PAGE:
Retired astronaut, retired US Navy Captain and author of the New York Times best-selling memoir Gabby: A Story of Courage, Love and Resilience, Mark Kelly discusses space exploration and the human desire to explore.
HIGHLIGHTS FROM THE SESSION
On the feeling of liftoff: “Imagine if you are on a train going down the railroad tracks at 1,000 miles per hour, and you just keep accelerating. The space simulator mimics the systems and procedures, but it can’t simulate the feeling of this experience – like you’re on the edge, the tip of a needle and almost out of control. We accelerate from zero to 17,500 miles an hour in just eight and a half minutes. Two minutes later the rocket boosters come off, and a little while later the engines shut down and you’re in space, going around this big planet with 7.5 billion people every 90 minutes.”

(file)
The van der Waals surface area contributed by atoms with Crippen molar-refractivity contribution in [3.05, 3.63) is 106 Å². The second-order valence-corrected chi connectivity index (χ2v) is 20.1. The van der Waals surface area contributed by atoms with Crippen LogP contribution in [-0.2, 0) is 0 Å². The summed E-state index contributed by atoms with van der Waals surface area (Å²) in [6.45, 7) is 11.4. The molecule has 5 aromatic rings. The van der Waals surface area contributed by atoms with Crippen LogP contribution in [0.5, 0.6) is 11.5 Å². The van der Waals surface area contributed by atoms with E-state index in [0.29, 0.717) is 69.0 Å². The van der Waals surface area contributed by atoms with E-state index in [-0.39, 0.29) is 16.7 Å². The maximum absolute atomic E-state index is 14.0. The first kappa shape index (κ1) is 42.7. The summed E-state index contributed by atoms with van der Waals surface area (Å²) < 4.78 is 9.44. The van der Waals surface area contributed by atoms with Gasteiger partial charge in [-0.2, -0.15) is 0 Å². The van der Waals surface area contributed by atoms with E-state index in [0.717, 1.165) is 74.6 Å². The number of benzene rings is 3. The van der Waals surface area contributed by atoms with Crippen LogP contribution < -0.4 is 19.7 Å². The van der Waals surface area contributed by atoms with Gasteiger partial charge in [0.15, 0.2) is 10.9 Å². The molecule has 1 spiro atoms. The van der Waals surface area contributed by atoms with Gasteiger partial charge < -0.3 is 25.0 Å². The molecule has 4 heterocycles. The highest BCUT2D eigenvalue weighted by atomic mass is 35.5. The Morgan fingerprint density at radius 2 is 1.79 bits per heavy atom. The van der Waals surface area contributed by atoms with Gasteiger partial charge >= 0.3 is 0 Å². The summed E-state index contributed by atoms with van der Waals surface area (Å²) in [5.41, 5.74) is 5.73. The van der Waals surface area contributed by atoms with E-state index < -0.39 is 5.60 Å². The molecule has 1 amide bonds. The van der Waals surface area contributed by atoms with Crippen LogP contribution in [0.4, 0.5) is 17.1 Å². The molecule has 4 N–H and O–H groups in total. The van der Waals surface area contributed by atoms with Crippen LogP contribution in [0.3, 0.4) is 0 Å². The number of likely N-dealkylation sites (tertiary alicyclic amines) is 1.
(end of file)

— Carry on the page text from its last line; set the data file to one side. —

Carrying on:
On his approach to teamwork: “When we started training for a [space shuttle] flight, I would sit my crew members down and tell them, ‘You are required to question my decisions. You don’t always have to do it out loud where I can hear you, but if you think we should be doing something differently, and it affects safety or mission success, you need to tell me about it. We’ll figure it out together.’ [This approach] will always make for a better environment and a better team.”
On seeing the big picture: “In the military and in the Navy, we talk about compartmentalization – focusing on the stuff that you can control. I try to pay attention to details, but I don’t sweat the small stuff [now]. It can be challenging, but you have to remember there’s stuff you can control and there’s stuff that doesn’t matter – you just have to try to do your job as best you can.”